Malaysia Airlines has listed all six of its Airbus A380 jets for sale via a LinkedIn advertisement, as part of a much-anticipated organisational restructure.
The airline’s parent company, Malaysian Airlines Group (MAG) listed the jets for sale, with interested buyers urged to send proposals by Thursday, 12 August.
“Open tender notice: MAB Pesawat Sdn Bhd (MABP) is conducting an open tender for the sale of six (6) AIRBUS 380-800 aircraft and/or its components,” the listing said.
The sale announcement is not unexpected, following comments made by the airline’s chief executive officer Izham Ismail earlier this year that the airline intended to sell off its four-engine aircraft.
“At the moment, the management is convinced that the 380 doesn’t fit the future plan,” he said. “We are cognisant of the challenges to sell this airplane, but we are still looking at ways and means to dispose of our 380 fleet.”
MAG is re-positioning its strategy beyond existing solely as an airline business, expanding as a global travel group, Ismail told a press briefing.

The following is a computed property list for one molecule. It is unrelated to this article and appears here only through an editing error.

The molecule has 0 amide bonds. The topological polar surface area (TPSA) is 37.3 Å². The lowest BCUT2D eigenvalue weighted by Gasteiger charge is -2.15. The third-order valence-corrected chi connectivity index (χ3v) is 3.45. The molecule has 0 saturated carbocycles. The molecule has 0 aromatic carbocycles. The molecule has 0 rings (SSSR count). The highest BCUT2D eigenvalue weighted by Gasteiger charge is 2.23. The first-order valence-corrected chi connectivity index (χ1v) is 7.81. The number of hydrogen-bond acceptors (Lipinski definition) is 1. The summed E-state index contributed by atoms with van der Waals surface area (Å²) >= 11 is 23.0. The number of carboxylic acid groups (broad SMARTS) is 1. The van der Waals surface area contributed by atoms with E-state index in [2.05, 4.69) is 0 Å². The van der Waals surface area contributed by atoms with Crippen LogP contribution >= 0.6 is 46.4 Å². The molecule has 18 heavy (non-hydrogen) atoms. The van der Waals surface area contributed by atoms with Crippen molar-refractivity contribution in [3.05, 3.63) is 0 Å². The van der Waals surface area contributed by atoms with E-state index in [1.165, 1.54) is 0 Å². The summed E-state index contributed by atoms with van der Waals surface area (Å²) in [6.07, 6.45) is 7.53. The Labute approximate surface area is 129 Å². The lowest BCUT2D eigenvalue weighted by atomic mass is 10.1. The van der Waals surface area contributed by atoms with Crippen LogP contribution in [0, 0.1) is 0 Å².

The move will free up capacity for the airline to receive 15 of Boeing’s 737 MAX 8 and 10 MAX 10 orders from 2024 over the course of four years.
Through its debt restructuring, MAG was reported to have saved US$3.57 billion in liabilities and US$1 billion in cost-saving cuts.
The airline has six of the A380s in its fleet currently waiting in storage. MAG also operates A350-900s, A330-300s, A330-200s, and competitor Boeing’s 737-800s.
According to data from Collateral Verifications LCC, the entire fleet of A380 jets would be worth a current market value of US$273.34 million.
The wide-body double-decker jet is slowly phasing out as part of numerous airlines’ plans, in light of the improved range and superior efficiency of newer twin-engine jets, along with the affect of the global pandemic on long-haul air travel.
London-Heathrow was previously Malaysia Airlines’ only long-haul route, but now as international travel demand remains heavily subdued, its role has become largely obsolete.
“I think if all A380 operators could start over with a blank sheet of paper, none of them would have the A380 in their post-pandemic fleet,” independent aviation analyst Brendan Sobie said.
Large airlines such as Qatar, Etihad, and Lufthansa have expressed the potential of selling the A380s part of their fleet, but have not made any formal decisions.
The jet only halted production after 12 years from 2021 because its market was getting increasingly smaller.
“In the end, you have to face facts, and we could see that we were building A380s faster than people were ordering them,” said Airbus head of business analysis and market forecast Bob Lange.